Saturday, December 18, 2010

Cals Refineries - What the Future Holds



The case of Cals Refineries (BSE: CALSREF / 526652) continues to riddle investors, as it has done for most part of its existence.

One one hand, you have one of India's most promising refinery projects being planned by Cals, and on the other hand, you see it trading as a penny stock for so long that you lose hope.

Again, on one hand, you see Cals Refineries as a company with an equity capital of nearly Rs. 794 crore - many highflying listed companies have smaller equities - and a nearly identical Net Worth of Rs. 787.25 crore as of March 2010. Even now, while trading at less than half its book-value, the market-cap of Cals is a not-too-small Rs. 374 crore.

But on the other hand, you also see Cals Refineries as a company whose projects have practically not gone anywhere, after the initial fundraising, despite numerous promises and rescheduled deadlines.


Though it is not listed in NSE, it used to get a certain respect in some value investing circles, maybe due to its status as a B Group share in BSE - unlike many penny stocks that fall in the T Group - as also due to its inclusion in the broad-based BSE 500 index. Cals Refineries GDR is also trading in the Luxembourg Stock Exchange. It also had high visibility, as on many days it was the top-traded scrip by volume in BSE, even though total traded value would be around Rs. 1 crore only on many such days.

But now even this respect seems to be dented somewhat as it has been shifted recently to the T or Trade-to-Trade segment in BSE where overheated and speculative shares are regulated so as not to go overboard in rapid price-action.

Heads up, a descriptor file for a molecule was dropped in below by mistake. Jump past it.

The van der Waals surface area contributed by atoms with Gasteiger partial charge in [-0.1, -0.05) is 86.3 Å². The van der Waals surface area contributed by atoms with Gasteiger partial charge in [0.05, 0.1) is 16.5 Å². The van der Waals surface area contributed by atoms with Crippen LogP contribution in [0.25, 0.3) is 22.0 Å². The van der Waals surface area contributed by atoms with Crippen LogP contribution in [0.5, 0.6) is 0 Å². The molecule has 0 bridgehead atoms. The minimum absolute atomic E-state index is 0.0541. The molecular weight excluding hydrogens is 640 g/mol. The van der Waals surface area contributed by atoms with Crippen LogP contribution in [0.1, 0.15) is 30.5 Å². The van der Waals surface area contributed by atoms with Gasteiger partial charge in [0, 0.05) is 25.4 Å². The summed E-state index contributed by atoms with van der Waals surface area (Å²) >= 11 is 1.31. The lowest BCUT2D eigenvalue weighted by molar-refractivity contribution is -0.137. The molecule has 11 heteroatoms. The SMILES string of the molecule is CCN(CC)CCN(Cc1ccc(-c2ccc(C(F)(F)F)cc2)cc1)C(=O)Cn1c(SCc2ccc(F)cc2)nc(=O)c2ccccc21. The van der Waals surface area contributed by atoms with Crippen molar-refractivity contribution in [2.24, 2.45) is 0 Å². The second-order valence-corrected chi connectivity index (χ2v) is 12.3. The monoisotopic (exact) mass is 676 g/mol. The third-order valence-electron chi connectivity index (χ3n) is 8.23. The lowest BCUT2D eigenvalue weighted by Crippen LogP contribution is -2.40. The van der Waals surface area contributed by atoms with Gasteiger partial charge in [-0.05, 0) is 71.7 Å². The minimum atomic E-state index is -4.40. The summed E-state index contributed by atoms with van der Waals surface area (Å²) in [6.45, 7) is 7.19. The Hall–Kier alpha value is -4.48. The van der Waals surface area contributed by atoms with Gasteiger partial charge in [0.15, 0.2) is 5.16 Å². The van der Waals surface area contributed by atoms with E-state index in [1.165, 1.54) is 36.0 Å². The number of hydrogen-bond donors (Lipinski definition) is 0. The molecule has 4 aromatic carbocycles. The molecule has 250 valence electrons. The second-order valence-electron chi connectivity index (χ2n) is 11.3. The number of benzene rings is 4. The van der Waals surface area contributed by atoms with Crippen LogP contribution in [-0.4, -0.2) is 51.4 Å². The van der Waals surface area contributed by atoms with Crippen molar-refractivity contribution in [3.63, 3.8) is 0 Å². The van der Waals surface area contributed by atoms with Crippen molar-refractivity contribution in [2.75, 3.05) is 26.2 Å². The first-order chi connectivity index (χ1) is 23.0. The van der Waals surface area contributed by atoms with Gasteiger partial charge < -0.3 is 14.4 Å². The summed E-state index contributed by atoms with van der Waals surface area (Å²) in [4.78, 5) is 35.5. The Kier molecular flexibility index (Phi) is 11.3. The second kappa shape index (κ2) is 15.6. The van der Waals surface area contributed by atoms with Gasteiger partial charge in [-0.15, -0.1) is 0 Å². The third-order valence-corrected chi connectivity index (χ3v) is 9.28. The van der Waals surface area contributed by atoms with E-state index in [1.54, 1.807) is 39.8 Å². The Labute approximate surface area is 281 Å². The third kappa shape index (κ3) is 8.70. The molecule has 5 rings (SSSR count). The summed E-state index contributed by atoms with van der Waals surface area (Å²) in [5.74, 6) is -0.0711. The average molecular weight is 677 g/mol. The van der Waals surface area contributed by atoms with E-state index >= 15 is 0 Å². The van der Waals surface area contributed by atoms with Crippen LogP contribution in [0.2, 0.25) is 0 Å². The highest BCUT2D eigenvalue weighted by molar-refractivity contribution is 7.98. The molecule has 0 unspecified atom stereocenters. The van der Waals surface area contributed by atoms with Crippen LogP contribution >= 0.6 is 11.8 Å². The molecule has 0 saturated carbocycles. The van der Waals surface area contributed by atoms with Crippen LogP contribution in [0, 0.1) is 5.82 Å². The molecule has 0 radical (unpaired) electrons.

But in one way, this came at a most unfortunate time for Cals, as after a long period of unfruitful waiting for its Financial Closure (FC) to happen, it had recently delivered a relief goal when an investment arm of Kuwait headquartered Kharafi Group agreed to invest $150 million in Cals Refineries. This is a major positive step if it gets fulfilled, as $150 million or Rs. 675 crore is 85% of Cals' equity capital.

Earlier, there were speculations that lead bankers who were trying to syndicate loans for Cals' FC, like BNP Paribas and SBI Caps, were asking the promoters to bring in fresh capital, so that lenders would agree to fund despite the value erosion in Cals' market cap.

So, if the Kharafi deal goes through, financial closure for Cals seems very much possible in the short-term, and this will be a major milestone that can create a breakout for the Cals scrip from its long-term trading range and possibly create a new 52-Week High above 65 paise. On a really positive news flow stream, and favourable and sustained capital market environment in the country, Cals may even travel near to its book-value per share of 99 paise.

But the proposed Kharafi deal also presents some difficulties, as, at Rs. 675 crore, the new infusion is nearly double (1.8 times) of Cals' current market cap, and this raises the doubt whether this is some sort of a takeover. As of now, the public understanding is that the Kharafi arm will be an equity participant. But considering Kharafi Group's operations in the refinery engineering business, chances are that they are also planning to be a strategic investor in Cals, or even more eventually.

There is also an issue of dilution brought in by the Kharafi deal, but since EPS is expected to be non-existent for some more years, it seems to be a non-issue. By book-value-per-share also, the deal will dilute ,but probably make up due to the probable increase in net worth.

Now to the question of whether retail investors should consider Cals at all. Here, the most important thing to note is that, despite all its credentials, Cals Refineries is now trading as a so-called penny stock. Such stocks, trading below Rs. 20 in the Indian market, have a market dynamics of their own, as due to the extremely low costs, large stock market operators tend to hoard huge quantities and offload at will. Often, retail investors would be at the receiving end of such operations. Earlier there were reports that Ketan Parekh or his associates were involved in trading various penny stocks including Cals.